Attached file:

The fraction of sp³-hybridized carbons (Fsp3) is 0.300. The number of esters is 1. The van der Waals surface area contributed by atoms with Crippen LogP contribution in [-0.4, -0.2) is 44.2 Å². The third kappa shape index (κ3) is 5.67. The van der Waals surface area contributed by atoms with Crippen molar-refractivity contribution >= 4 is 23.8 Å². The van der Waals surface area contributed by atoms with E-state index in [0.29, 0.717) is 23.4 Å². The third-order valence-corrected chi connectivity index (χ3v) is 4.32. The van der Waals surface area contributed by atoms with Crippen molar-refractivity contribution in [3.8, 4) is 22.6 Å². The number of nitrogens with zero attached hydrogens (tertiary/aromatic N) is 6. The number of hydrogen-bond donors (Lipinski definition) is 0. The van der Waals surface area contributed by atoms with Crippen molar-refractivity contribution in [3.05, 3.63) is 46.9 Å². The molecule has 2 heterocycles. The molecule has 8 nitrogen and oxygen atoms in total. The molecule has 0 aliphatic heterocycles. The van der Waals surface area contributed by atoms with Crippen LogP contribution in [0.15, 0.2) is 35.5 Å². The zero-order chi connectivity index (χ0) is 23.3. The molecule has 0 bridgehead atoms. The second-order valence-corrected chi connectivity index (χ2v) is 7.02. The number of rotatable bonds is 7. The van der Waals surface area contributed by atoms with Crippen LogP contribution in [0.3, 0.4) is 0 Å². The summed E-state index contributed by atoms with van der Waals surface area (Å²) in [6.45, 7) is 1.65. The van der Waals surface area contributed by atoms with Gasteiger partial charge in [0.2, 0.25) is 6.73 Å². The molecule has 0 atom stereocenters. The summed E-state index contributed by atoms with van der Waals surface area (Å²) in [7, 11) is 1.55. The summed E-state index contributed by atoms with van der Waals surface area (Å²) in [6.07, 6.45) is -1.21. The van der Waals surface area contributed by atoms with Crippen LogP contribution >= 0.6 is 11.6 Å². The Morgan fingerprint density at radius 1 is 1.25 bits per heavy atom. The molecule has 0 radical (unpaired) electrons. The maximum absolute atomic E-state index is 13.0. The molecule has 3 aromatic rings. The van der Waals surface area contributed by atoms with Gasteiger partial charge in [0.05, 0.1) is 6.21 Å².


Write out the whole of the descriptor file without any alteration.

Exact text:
The fraction of sp³-hybridized carbons (Fsp3) is 0.300. The number of esters is 1. The van der Waals surface area contributed by atoms with Crippen LogP contribution in [-0.4, -0.2) is 44.2 Å². The third kappa shape index (κ3) is 5.67. The van der Waals surface area contributed by atoms with Crippen molar-refractivity contribution >= 4 is 23.8 Å². The van der Waals surface area contributed by atoms with E-state index in [0.29, 0.717) is 23.4 Å². The third-order valence-corrected chi connectivity index (χ3v) is 4.32. The van der Waals surface area contributed by atoms with Crippen molar-refractivity contribution in [3.8, 4) is 22.6 Å². The number of nitrogens with zero attached hydrogens (tertiary/aromatic N) is 6. The number of hydrogen-bond donors (Lipinski definition) is 0. The van der Waals surface area contributed by atoms with Crippen molar-refractivity contribution in [3.05, 3.63) is 46.9 Å². The molecule has 2 heterocycles. The molecule has 8 nitrogen and oxygen atoms in total. The molecule has 0 aliphatic heterocycles. The van der Waals surface area contributed by atoms with Crippen LogP contribution in [0.15, 0.2) is 35.5 Å². The zero-order chi connectivity index (χ0) is 23.3. The molecule has 0 bridgehead atoms. The second-order valence-corrected chi connectivity index (χ2v) is 7.02. The number of rotatable bonds is 7. The van der Waals surface area contributed by atoms with Crippen LogP contribution in [0.3, 0.4) is 0 Å². The summed E-state index contributed by atoms with van der Waals surface area (Å²) in [6.45, 7) is 1.65. The van der Waals surface area contributed by atoms with Gasteiger partial charge in [0.2, 0.25) is 6.73 Å². The molecule has 0 atom stereocenters. The summed E-state index contributed by atoms with van der Waals surface area (Å²) in [7, 11) is 1.55. The summed E-state index contributed by atoms with van der Waals surface area (Å²) in [6.07, 6.45) is -1.21. The van der Waals surface area contributed by atoms with Crippen LogP contribution >= 0.6 is 11.6 Å². The Morgan fingerprint density at radius 1 is 1.25 bits per heavy atom. The molecule has 0 radical (unpaired) electrons. The maximum absolute atomic E-state index is 13.0. The molecule has 3 aromatic rings. The van der Waals surface area contributed by atoms with Gasteiger partial charge in [0.05, 0.1) is 6.21 Å².